Archive for August, 2011

Google Motorola Mobility Purchase Explained

Tuesday, August 23rd, 2011

It does make sense, people understand parts of it, but no one seems to get it right.  Let me explain.

Personal Tidbit: Kent’s Market Manipulation

Looking at a down-market, thinking this was a buying opportunity, I bought a few shares of Google. A few days later it fell on the Motorola news.  No, I wasn’t annoyed with myself (I didn’t have any inside information, and wouldn’t trade on it if I did).

Rather I am annoyed that the market doesn’t seem to understand what Google is up to. I need to explain so my stock can go back up.

Google wants Android to succeed.

Google’s Android “partners” don’t particularly care about Android succeeding, they want their own tablets and smartphones to sell.  So they tart up their versions of Android to try to catch an eye (“Hey, big guy! Wanna..touch my tablet…?”).  The other day I was talking to someone who was considering getting an Iphone.  No, I didn’t say “Get an Android!”, I kept my mouth shut because the Android market is a mess, I have no idea what Android phone is good right now.  I think Google is going to tell Motorola to make clean versions of Android.  Like the Nexus One (which I bought).  Once they do that I can recommend people buy a Motorola Android.  People will still be tempted by the trollops from the other “partners” and that is a matter between consenting adults, but at least there will be a clean and respectable baseline you can bring home to mom.

Google wants Android phones and tablets to innovate.

God knows what it took to get Samsung to put a near field communications radio (NFC) in the Nexus S, but I bet there are some cool things Google wants to do but no “partner” wants to bother with.  Google will tell Motorola to add new features.

Google “partners” need not quake.

Much has been said about how the “partners” won’t like Google being in the handset and tablet business, but if Google forces Motorola to do things the “partners” don’t think is smart…well, that might be just the kind of competition they could use: either ineffectual (no problem) or truly innovative (serves them right).  Google is no Apple, they don’t have an “all mine” utopian (dystopian!) vision, they aren’t interested in crushing LG or HTC. They want to sell ads.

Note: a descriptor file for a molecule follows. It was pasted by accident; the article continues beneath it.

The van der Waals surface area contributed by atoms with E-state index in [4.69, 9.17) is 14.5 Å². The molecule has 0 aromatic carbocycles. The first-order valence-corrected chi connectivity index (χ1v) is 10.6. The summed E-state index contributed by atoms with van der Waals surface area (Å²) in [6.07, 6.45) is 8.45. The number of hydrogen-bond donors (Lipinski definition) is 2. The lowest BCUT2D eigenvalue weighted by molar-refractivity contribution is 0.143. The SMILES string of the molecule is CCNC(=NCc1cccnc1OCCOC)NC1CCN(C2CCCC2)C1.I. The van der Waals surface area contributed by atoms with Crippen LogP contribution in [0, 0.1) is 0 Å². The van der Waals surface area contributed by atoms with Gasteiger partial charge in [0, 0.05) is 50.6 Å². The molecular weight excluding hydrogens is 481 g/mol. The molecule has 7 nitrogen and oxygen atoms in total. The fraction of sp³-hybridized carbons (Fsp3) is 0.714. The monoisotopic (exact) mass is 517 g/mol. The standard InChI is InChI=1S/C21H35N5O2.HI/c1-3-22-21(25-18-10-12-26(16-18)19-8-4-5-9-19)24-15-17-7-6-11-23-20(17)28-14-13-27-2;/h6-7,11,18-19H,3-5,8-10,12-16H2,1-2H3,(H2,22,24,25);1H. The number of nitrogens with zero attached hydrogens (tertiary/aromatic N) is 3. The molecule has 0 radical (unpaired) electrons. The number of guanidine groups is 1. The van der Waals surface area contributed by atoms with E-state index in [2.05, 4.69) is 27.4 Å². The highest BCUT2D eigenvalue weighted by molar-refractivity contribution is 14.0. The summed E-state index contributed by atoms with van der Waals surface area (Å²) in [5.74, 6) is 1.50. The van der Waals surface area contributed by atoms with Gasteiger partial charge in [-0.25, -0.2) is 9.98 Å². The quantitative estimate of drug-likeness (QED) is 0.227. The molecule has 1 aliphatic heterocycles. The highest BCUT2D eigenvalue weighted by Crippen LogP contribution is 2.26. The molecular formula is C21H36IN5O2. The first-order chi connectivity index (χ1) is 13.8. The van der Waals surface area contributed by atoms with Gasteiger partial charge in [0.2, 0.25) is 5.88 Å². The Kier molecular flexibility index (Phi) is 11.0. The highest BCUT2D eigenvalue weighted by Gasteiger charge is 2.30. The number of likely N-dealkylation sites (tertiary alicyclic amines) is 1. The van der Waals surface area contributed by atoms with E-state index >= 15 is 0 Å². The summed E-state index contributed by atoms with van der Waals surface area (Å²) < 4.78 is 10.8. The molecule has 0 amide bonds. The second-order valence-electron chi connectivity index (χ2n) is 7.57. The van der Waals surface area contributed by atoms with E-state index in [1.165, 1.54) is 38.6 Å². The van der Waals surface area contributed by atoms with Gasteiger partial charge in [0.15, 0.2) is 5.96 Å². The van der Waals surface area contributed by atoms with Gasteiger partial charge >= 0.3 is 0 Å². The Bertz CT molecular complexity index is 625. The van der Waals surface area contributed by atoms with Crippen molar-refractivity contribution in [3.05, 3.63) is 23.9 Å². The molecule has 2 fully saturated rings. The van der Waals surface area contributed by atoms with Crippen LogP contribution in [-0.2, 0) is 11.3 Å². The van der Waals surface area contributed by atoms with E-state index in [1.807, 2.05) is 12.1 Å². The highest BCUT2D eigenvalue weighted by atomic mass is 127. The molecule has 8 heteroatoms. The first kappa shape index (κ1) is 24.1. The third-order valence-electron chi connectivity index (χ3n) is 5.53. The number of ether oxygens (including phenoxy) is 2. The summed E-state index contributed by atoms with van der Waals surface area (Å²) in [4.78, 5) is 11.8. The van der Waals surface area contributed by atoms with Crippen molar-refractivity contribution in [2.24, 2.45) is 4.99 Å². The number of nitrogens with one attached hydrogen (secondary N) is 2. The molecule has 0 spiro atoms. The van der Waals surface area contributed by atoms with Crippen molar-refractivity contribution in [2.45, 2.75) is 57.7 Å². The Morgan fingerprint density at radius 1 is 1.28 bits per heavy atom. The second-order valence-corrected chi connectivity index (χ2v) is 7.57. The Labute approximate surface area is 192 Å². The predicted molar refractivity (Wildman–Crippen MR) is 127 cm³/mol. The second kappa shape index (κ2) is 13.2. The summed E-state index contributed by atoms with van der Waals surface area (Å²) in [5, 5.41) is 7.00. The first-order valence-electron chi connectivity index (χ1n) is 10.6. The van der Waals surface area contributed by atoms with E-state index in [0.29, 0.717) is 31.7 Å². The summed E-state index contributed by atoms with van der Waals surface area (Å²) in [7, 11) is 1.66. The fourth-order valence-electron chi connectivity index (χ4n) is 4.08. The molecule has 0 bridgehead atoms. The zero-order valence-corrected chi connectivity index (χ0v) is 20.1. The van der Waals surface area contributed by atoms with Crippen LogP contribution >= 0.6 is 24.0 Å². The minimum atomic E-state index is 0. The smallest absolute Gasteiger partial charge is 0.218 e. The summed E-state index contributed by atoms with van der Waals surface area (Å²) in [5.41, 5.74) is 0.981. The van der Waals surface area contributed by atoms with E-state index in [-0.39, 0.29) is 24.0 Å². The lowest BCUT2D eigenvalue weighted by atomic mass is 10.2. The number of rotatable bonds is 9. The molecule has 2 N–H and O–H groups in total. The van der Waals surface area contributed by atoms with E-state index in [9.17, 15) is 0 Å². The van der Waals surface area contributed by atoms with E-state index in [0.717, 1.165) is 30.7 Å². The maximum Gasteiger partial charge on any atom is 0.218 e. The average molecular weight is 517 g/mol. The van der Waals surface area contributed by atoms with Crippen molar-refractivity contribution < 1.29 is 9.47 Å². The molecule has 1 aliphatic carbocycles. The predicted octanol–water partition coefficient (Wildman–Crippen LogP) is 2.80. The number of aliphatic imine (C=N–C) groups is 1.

Google has a really nice cash cow in their ad business. They aren’t interested in the low-margin hardware business for any reason other than to keep their ad business healthy. Their fundamental interest here is different from that of other Android hardware manufacturers.

Google has patent battles to fight.

Speaking of Apple and Android “partners”, Steve is doing his best to crush the entire Android ecosystem in the courts, some recent decisions out of Europe should have them all deeply scared.  Google to the rescue: Motorola has a lot of patents, many are probably even wireless-related. (What was the Nortel portfolio mix like?)  Motorola, unlike a patent trollhouse, and being a hardware business, might even have legitimate patents.  (I think software patents should be very rare and noteworthy, and that all the other SW patents are garbage.)  By measuring patents by the count, people miss the fact of these might include legitimate and topical patents.

Google is interested in big screens, too.

Google TV hasn’t done much so far, but they haven’t given up.  Motorola Mobility also includes set-top boxes in living rooms.  As much as we all like to poke at our phones, we also like being couch potatoes, sitting in front of a big TV, poking at our phones.  Google wants access to our TVs, Motorola Mobility gives them that.

Sitting on tons of cash is a waste.

Google can afford to buy Motorola Mobility. We now know they are serious about Android and will do what it takes to make it succeed.

Apple is not going to manage to drive a lawyer-hewn stake through Android’s heart. Android is here to stay.  Long live Android!

-kb, the Kent who thinks it all makes great sense and GOOG should go up now.

©2011 Kent Borg

Android Phones Won’t Keep Time Precisely

Wednesday, August 17th, 2011

Google should use the GPS receiver. They should use NTP. But they trust the cell carrier.

Recently I have been in awe of what an amazing thing my Nexus One is.

For example, with few instances of a little 2×1 widget called myUTC Clock, one of my home screens turns into an 8-timezone pocket watch.  A read-in-the-dark, self-setting, 8-timezone pocket watch.

I am old enough that such a thing would once have been very expensive if possible at all.  Yet I can add it to my phone for free.

So cool.  It must be time to start complaining.

My Android Nexus One isn’t reliable about how it keeps time.  Sure, it is good enough for prosaic purposes, but it could do much better.

In the Settings I have two choices, either “Automatic Use network-provided values” or I can set it manually.

I have it set to use network-provided values.  This means to take the time from the local cellphone network.  Unfortunately, the cell provider is sometimes quite wrong.  There is a lonely roaming section of highway I drive frequently where my phone clock is off by almost two minutes.  At home, on T-Mobile in the big city, my phone clock is set within a second or so.  That seems sloppy and random and prone to wild errors if some technician makes a typo.